• The impact of childhood trauma and other difficulties that lead members of each family to seek therapy
  • Reflection on changes that came about for the three families (in these vignettes) during therapy

Specifically, the webinar will:

  • Examine the various factors that influence the construction of fatherhood, such as cultural context and understanding of gender roles
  • Explore the changes that took place during therapy, the impact on attachment relationships and approaches to therapy
  • Discuss early understanding of the role of fathers in families
  • Review of more recent research in attachment theory that addresses the role of fathers
  • Reflect on the implications for therapists

© nscience 2022 / 2023

What's included in this course

What you’ll learn

In this seminar, we explore more recent studies of fathers and fathering from the perspective of Attachment theory; but also in the context of debates about sex role stereotyping, gender norms in different cultures, and changing ideas about the binary nature of sex and gender in terms of family structures and divisions of labour, both physical and emotional.

Learning objectives

  • Explain the construct of fatherhood in three different family contexts/ constellations, using case examples
  • Discuss questions about attachment security and sex role stereotypes
  • Discuss the difficulties in attachment, parenting and perception of gender roles that lead members of the three families in the case vignettes to seek psychotherapeutic support

About the speaker(s)

Dr Gwen Adshead is a Forensic Psychiatrist and Psychotherapist. She trained at St George’s Hospital, the Institute of Psychiatry and the Institute of Group Analysis.  She is trained as a group therapist and a Mindfulness-based cognitive therapist and has also trained in Mentalisation-based therapy. She worked for nearly twenty years as a Consultant Forensic Psychotherapist at Broadmoor Hospital, running psychotherapeutic groups for offenders and working with staff around relational security and organisational dynamics. Gwen also has a Masters’ Degree in Medical Law and Ethics; and has a research interest in moral reasoning, and how this links with ‘bad’ behaviour.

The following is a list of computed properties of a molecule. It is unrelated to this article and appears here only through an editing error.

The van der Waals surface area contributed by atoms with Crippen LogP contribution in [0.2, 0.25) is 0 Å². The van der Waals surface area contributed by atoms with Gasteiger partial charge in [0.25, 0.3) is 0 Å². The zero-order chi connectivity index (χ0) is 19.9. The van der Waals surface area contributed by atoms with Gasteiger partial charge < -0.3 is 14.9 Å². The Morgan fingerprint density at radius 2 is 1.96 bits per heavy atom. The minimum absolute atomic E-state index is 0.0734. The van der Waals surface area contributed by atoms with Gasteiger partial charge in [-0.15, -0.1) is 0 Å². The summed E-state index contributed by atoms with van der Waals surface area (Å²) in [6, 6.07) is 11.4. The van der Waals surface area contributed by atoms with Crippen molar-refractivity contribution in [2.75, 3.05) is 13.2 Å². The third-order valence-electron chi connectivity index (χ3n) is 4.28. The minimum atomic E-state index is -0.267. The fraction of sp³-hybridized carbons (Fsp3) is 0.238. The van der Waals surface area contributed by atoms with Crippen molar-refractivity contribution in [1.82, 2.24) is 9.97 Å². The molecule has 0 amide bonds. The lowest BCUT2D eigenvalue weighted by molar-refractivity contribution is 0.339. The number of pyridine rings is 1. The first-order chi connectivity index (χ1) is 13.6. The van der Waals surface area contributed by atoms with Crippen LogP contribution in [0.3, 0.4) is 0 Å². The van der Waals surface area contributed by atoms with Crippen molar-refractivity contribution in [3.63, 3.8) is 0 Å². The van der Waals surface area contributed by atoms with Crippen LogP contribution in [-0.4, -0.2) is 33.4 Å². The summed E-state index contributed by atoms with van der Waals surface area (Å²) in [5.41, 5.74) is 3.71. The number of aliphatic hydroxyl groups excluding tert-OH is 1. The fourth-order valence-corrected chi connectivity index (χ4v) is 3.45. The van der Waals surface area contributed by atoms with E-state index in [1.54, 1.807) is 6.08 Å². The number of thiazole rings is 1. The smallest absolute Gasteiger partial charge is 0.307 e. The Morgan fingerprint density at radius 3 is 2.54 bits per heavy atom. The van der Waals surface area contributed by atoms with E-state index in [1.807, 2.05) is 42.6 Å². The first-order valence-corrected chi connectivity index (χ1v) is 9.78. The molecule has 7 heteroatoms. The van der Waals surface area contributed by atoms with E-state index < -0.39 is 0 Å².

Gwen has published a number of books and over 100 papers, book chapters and commissioned articles on forensic psychotherapy, ethics in psychiatry, and attachment theory as applied to medicine and forensic psychiatry.  She is the co-editor of Clinical topics in Personality Disorder (with Dr Jay Sarkar) which was awarded first prize in the psychiatry Section of the BMA book awards 2013; and she also co-edited Personality Disorder: the Definitive Collection with Dr Caroline Jacob. She is the co-editor of the Oxford Handbook of Forensic Psychiatry (2013) and the Oxford Handbook of Medical Psychotherapy (2016). She is also the co-editor of Munchausens’s Syndrome by Proxy: Current issues in Assessment, Treatment and Research. Her latest book, The Deluded Self: Narcissism and its Disorders (2020) is out now with nscience publishing house.

Tom Higgins is an attachment based psychoanalytic psychotherapist. He is a teacher, training therapist and training supervisor at the Bowlby Centre. He has trained in multiple modalities including group analysis, EMDR, Compassion-focused therapy and Mentalisation-based therapy.

He has worked for 25 years in NHS mental health services including Child and Adolescent mental health services and in Peri-natal mental health. For the past 15 years, much of his work has been with clients with complex trauma many of whom are struggling to look after themselves and struggling to parent their children.

He is passionate about supporting parents to understand the impact of their own childhood trauma and breaking inter-generational cycles, so as to enable them to better attune to the psychological needs of their children.

He now works in private practice as an individual, couple and group psychotherapist.

nscience UK is approved by the American Psychological Association to sponsor continuing education for psychologists. nscience UK maintains responsibility for this program and its content.